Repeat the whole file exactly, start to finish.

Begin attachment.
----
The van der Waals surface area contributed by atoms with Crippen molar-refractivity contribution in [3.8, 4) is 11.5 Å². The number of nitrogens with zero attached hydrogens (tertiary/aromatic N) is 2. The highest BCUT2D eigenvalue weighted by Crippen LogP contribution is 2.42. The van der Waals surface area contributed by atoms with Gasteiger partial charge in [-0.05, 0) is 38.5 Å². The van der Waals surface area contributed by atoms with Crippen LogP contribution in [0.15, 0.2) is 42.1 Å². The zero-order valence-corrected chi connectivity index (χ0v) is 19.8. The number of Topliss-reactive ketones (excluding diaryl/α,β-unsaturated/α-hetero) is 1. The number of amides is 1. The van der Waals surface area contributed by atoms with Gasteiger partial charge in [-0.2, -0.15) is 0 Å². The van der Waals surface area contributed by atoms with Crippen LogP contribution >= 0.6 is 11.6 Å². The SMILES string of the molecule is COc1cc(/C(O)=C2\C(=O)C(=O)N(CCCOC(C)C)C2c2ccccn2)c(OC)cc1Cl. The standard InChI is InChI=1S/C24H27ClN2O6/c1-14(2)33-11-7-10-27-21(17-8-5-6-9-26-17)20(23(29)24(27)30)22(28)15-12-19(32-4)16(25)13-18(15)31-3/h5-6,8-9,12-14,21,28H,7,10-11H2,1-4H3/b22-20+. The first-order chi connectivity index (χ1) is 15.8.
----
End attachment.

The van der Waals surface area contributed by atoms with Crippen molar-refractivity contribution in [3.8, 4) is 11.5 Å². The number of nitrogens with zero attached hydrogens (tertiary/aromatic N) is 2. The highest BCUT2D eigenvalue weighted by Crippen LogP contribution is 2.42. The van der Waals surface area contributed by atoms with Gasteiger partial charge in [-0.05, 0) is 38.5 Å². The van der Waals surface area contributed by atoms with Crippen LogP contribution in [0.15, 0.2) is 42.1 Å². The zero-order valence-corrected chi connectivity index (χ0v) is 19.8. The number of Topliss-reactive ketones (excluding diaryl/α,β-unsaturated/α-hetero) is 1. The number of amides is 1. The van der Waals surface area contributed by atoms with Gasteiger partial charge in [-0.2, -0.15) is 0 Å². The van der Waals surface area contributed by atoms with Crippen LogP contribution >= 0.6 is 11.6 Å². The SMILES string of the molecule is COc1cc(/C(O)=C2\C(=O)C(=O)N(CCCOC(C)C)C2c2ccccn2)c(OC)cc1Cl. The standard InChI is InChI=1S/C24H27ClN2O6/c1-14(2)33-11-7-10-27-21(17-8-5-6-9-26-17)20(23(29)24(27)30)22(28)15-12-19(32-4)16(25)13-18(15)31-3/h5-6,8-9,12-14,21,28H,7,10-11H2,1-4H3/b22-20+. The first-order chi connectivity index (χ1) is 15.8.